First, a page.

Minimizing latency in survivable access networks

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Dr. Babarczi Péter
Department of Telecommunications and Media Informatics

Observing the current situation in the infocummunication industry, it is clear that meeting the network demands of users is proving challenging for service providers. The part metrics like delay and jitter play in customer satisfaction is ever increasing. Furthermore, new network applications and services have stringent reliability and quality requirements. Therefore contrary to previous trends, these days the primary concern is no longer bandwidth; rather, the most important aspect of the network is its quality of service. Due to the spread of optical technologies (such as passive optical networks) modern access networks can provide sufficiently high speeds without difficulty. However, providers are struggling to ensure the reliability of their networks, and as a result of the unique (tree) topology of said networks, the delay of inter-network traffic can be high.

My task was to design, implement, and test algorithms that improve the quality of service attributes of the network. In my thesis, I have chosen to investigate two methods in detail. First I considered extending the existing network topology with new connections as a method of improvement. On the one hand, these new links offer alternative routes for user traffic, and improve the reliability of the network, because they offer a chance to bypass failed segments. One the other hand, latency may be reduced if they are used not only as a protection method, but also during normal operation. To select the new connections that have to be inserted into the network for best results, I have designed and implemented an integer linear program, based on solving the famous travelling salesman problem in an auxiliary graph generated from the original input.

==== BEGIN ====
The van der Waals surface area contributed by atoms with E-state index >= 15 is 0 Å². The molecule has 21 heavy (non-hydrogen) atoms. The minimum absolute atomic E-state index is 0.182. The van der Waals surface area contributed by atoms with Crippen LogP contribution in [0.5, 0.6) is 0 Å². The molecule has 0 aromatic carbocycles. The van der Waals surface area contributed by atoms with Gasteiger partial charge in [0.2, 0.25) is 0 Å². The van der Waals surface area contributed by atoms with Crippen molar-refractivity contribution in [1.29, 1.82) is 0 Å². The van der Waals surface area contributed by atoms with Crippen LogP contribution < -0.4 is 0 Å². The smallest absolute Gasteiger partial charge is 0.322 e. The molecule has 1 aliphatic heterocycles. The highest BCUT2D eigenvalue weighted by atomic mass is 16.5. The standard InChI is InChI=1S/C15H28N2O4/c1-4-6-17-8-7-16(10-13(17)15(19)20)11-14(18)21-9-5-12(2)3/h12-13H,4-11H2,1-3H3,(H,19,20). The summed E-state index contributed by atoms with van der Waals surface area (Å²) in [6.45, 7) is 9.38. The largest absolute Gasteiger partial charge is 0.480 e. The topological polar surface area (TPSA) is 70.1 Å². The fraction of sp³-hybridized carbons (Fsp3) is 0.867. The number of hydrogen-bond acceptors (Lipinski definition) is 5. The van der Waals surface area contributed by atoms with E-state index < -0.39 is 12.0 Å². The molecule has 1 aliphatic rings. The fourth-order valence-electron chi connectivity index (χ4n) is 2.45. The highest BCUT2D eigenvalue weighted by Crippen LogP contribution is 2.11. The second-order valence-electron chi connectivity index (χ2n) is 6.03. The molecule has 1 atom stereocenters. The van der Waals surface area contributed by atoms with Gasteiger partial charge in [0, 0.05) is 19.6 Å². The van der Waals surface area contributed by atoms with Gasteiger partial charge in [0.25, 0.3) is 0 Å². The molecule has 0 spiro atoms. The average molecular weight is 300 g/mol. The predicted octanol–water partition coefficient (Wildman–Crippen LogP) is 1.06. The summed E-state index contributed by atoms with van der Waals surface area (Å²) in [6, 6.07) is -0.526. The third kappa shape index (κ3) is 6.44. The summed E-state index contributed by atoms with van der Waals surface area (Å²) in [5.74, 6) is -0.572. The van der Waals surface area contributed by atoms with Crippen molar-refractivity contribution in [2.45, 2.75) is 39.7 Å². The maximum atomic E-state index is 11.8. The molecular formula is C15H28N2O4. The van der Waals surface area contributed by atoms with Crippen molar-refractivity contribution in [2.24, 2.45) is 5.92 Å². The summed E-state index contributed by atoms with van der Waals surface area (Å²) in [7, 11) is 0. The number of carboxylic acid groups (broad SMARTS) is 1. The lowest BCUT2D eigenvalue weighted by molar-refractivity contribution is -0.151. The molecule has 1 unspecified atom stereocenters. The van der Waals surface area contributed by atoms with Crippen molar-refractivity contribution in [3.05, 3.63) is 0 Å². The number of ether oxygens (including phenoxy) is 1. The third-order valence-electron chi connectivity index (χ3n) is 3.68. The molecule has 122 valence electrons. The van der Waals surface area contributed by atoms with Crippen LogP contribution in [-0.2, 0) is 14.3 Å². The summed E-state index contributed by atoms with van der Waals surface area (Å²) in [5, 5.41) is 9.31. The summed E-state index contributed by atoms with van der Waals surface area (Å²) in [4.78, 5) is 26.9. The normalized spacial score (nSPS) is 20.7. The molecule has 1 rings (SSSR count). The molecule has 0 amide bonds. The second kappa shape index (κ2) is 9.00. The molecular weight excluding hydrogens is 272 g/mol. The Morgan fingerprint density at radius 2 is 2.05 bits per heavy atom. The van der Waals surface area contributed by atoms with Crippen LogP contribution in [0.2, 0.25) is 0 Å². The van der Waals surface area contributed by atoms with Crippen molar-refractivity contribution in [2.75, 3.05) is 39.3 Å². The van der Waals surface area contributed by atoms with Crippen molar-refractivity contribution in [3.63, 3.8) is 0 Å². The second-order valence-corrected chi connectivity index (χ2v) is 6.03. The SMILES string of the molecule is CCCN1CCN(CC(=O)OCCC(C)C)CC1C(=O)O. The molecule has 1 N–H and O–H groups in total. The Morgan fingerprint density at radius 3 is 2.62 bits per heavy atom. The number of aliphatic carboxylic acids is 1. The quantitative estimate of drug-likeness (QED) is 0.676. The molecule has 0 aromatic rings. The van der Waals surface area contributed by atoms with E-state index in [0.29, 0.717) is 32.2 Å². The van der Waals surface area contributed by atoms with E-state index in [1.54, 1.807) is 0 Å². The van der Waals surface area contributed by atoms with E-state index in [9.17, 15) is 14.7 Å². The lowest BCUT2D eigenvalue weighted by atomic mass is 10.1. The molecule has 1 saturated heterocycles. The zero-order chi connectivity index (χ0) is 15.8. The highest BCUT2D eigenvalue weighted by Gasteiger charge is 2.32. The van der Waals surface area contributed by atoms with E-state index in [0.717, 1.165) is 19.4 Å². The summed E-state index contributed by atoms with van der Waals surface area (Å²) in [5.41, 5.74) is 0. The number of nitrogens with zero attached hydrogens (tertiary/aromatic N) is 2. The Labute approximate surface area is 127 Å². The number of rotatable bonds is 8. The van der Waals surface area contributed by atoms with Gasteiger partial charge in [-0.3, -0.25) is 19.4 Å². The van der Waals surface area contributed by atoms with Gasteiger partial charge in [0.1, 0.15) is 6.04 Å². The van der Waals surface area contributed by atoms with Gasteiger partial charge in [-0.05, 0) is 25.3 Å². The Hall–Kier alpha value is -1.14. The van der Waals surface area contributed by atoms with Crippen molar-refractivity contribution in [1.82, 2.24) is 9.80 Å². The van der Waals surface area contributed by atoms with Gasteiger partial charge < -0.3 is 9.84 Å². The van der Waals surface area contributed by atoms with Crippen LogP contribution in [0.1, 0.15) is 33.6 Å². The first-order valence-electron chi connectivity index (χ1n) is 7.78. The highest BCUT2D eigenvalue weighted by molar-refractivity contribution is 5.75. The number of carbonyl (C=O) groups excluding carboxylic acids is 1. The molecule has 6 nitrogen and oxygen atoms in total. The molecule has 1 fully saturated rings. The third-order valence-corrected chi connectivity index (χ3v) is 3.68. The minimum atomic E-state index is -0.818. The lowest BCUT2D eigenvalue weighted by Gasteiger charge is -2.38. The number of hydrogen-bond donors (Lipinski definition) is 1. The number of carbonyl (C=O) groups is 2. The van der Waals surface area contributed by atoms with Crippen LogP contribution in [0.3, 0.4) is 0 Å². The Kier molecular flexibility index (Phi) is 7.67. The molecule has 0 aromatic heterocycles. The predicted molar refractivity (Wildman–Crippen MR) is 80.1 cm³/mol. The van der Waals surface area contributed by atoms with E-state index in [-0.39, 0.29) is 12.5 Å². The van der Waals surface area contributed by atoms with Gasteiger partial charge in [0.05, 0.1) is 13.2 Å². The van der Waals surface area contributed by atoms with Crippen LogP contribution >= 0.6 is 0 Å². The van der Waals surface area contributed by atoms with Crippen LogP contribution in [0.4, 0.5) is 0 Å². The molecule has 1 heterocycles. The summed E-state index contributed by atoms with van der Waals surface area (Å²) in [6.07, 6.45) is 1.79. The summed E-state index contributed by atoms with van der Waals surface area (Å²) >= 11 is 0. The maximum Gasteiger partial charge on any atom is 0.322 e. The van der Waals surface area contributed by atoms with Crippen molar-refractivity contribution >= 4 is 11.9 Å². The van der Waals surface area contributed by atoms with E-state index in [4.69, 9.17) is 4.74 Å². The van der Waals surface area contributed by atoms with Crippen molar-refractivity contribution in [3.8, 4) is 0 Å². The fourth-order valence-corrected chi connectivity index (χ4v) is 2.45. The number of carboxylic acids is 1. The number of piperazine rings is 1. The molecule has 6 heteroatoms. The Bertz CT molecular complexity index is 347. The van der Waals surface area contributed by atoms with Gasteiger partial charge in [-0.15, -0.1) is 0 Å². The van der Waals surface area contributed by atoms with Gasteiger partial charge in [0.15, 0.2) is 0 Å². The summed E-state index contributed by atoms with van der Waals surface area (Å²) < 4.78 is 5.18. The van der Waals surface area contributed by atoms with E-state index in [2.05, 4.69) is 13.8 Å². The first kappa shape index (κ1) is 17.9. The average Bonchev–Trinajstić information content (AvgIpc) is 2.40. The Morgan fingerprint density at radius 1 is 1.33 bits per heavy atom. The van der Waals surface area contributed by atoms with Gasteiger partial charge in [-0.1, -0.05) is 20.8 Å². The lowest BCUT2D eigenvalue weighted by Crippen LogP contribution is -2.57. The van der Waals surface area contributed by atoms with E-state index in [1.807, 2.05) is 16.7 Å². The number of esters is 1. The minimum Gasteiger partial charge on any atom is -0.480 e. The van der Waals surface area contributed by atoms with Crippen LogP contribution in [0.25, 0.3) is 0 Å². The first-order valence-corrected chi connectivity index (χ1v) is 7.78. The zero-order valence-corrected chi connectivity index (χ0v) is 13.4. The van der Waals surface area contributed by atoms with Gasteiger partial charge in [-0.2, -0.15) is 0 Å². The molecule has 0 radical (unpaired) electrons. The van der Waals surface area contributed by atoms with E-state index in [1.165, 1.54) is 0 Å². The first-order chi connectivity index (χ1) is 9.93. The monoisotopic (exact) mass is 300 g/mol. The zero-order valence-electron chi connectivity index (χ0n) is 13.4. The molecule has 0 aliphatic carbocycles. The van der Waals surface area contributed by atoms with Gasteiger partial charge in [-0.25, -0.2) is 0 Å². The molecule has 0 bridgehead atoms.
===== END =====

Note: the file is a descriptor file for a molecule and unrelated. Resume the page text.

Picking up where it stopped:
The other method presented in my thesis selects a number of existing nodes and upgrades them into optical mirrors; therefore since this solution does not alter the tree topology, the network’s reliability remains unchanged. The mirrors greatly reduce latency by offering shorter and more direct communication paths between nodes in the network; they also eliminate a significant amount of unnecessary traffic because the new, shorter paths are not required to visit the root, thus reducing the overall network load. I have established a metric that can measure the value of a mirror placement based on the traffic patterns and the topology of the network. I have proposed an integer linear program to choose which nodes to turn into mirrors. Moreover, I have implemented an alternative method, that is local and greedy; this second algorithm sacrifices optimality to ensure that it can scale well with the network’s size.

Simulations have proven the efficiency of both the integer linear program responsible for inserting new connections and the greedy mirror insertion method.


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